Yes, I think this is good advice for several reasons. Everyone responds more to something they are familiar with or someone they have a relationship with. We follow our favorite recording artists, movie stars and even authors. The authors that I love, I am anticipating their next release, know when it is going to happen, and looking out for it. Also, when someone asks for a book recommendation, we all have our go to authors/titles. When we are familiar with something and can attest to its quality, we feel more comfortable recommending it and endorsing it. Whereas if there is a title I haven’t read, I can simply say “I’ve heard” such and such about a title or “It is popular with a lot of the teen readers.” But if a teen walks into my library and asks if we have any good zombie books, I will gush about the books that I love and that enthusiasm is catchy.

When I recently went to TLA and they had the YA lunch where we met authors, I went back to my library and looked up information on every one of those books to see if I would purchase them for my library. I had a starting point and followed up on it. It is much easier than starting from scratch and going in looking blindly for new books.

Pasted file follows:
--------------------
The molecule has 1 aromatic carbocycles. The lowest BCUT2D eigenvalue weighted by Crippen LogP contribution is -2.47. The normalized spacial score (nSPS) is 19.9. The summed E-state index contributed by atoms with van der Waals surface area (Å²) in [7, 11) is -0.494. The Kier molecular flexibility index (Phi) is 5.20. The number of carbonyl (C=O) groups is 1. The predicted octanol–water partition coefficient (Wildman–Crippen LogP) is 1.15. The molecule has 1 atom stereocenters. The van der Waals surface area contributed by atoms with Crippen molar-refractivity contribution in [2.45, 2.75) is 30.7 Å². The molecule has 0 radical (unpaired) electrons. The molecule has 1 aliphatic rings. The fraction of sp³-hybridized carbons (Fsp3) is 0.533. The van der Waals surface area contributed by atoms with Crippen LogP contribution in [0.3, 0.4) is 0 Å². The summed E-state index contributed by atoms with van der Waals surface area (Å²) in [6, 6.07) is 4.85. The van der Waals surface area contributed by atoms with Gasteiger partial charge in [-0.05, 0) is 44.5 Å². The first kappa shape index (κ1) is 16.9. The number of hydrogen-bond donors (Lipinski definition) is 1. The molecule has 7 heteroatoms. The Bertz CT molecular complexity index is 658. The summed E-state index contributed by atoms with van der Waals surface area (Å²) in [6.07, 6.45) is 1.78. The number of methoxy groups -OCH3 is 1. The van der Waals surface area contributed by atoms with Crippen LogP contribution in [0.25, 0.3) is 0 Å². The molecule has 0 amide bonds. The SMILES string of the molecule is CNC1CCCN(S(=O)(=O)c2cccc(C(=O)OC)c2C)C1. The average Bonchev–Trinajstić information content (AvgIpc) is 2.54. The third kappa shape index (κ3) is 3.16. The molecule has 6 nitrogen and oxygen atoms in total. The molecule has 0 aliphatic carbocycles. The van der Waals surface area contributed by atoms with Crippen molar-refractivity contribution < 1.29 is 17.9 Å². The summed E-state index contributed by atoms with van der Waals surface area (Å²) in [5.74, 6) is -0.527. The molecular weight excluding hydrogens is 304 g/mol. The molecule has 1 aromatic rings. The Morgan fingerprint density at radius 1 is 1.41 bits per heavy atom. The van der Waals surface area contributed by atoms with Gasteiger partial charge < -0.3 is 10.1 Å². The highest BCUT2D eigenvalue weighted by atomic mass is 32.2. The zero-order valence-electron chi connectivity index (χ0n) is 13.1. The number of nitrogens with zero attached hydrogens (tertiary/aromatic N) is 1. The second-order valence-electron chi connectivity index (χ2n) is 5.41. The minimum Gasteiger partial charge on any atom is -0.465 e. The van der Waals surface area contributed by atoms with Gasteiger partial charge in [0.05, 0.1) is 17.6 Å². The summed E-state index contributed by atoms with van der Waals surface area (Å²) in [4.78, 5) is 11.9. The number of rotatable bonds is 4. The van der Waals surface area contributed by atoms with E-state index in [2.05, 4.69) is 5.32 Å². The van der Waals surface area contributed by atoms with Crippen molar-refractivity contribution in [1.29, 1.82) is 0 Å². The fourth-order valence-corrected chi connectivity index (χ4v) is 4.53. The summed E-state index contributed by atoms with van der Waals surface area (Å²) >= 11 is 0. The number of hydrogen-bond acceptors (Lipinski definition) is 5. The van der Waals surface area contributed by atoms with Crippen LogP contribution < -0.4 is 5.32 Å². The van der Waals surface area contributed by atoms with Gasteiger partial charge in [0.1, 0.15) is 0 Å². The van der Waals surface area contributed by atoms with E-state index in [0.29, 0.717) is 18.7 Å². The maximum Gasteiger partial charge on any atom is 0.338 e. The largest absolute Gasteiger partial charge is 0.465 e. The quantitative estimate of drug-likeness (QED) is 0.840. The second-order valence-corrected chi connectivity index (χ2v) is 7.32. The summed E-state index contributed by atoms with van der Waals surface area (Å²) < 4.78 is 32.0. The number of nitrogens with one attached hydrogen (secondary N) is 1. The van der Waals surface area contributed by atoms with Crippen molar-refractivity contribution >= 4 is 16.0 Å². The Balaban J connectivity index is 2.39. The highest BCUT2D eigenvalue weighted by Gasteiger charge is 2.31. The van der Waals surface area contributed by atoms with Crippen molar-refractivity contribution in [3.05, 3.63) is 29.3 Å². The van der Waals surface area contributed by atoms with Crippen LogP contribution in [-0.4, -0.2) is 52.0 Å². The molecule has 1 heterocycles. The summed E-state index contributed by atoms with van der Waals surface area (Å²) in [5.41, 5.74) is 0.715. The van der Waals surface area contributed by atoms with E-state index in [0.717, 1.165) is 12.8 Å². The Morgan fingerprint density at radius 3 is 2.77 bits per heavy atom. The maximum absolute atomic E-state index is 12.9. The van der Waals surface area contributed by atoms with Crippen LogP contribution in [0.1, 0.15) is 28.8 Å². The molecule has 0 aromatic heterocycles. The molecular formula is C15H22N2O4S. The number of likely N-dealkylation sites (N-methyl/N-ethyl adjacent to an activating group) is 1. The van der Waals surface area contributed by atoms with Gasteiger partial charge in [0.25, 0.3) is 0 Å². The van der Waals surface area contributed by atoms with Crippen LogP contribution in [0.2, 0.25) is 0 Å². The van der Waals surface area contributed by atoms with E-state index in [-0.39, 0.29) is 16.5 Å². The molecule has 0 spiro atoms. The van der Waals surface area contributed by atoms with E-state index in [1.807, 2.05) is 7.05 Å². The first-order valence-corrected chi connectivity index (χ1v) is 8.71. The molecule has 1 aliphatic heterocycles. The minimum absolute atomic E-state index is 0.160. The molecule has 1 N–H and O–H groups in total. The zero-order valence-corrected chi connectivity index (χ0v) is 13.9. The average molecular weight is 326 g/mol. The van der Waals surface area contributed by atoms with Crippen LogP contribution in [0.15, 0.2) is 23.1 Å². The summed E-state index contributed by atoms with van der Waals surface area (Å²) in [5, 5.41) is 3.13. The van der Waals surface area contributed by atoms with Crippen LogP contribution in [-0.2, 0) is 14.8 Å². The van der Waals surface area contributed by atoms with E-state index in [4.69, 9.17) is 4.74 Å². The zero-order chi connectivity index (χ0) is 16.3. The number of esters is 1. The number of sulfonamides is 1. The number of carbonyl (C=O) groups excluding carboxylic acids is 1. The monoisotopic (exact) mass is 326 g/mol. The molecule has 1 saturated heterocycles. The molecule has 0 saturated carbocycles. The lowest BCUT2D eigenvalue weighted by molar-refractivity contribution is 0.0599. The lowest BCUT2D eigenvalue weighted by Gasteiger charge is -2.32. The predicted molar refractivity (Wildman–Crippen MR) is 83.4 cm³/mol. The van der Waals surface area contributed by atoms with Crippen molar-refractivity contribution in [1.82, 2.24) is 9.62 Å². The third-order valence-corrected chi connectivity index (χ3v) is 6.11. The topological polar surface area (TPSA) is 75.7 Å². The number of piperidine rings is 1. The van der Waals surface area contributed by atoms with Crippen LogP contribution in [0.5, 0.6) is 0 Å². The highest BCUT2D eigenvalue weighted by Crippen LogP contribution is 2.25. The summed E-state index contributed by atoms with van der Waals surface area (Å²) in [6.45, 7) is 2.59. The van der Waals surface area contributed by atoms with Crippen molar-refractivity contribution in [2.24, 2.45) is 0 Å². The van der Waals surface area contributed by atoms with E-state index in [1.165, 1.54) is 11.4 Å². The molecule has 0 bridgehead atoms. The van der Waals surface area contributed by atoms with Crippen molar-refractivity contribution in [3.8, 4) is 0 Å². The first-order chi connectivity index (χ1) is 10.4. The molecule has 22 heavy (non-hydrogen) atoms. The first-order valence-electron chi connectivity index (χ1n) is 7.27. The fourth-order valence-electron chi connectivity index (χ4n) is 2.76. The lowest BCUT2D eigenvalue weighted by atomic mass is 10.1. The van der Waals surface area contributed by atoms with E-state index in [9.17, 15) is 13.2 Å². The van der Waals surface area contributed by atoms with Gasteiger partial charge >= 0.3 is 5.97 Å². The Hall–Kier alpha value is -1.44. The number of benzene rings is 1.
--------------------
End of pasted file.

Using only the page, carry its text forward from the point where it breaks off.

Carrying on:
5) I’m guessing when when you like a book, you recommend it to buyers at other libraries. Is this true? If so, are there specific website or in-person conferences where a lot of this happens?

100% true. On the yalsa-bk list serv someone throws out a question daily and we all respond with books that we love that fit the bill. We will actually mention all titles that fall into the category, but we often talk differently about the titles we have read, loved and genuinely recommend. When we get together and talk, whether online or in person, one of our favorite topics is – of course – books! And I think it is human nature to talk about the extremes, the books you love and the books you hate or have a question about. I know I go into my library every day and the first thing I do is gush about what I read last night (and many of my co-workers end up reading and loving the books I recommend – as do my teens of course). Many of us also have blogs, either independently or for our library, and we will share books there. And of course we share books via our Facebook and Twitter accounts. But yeah, one of my favorite places to get recommendations is from my fellow teen librarians because they are working towards the same goals I am and have an understanding and passion for teens and teen services. I feel like I can trust their recommendations and hope they feel the same way about mine.


I hope you guys found this interview helpful. I’d love to hear what authors, readers, and other librarians have to say about this interview, or any of the questions listed above!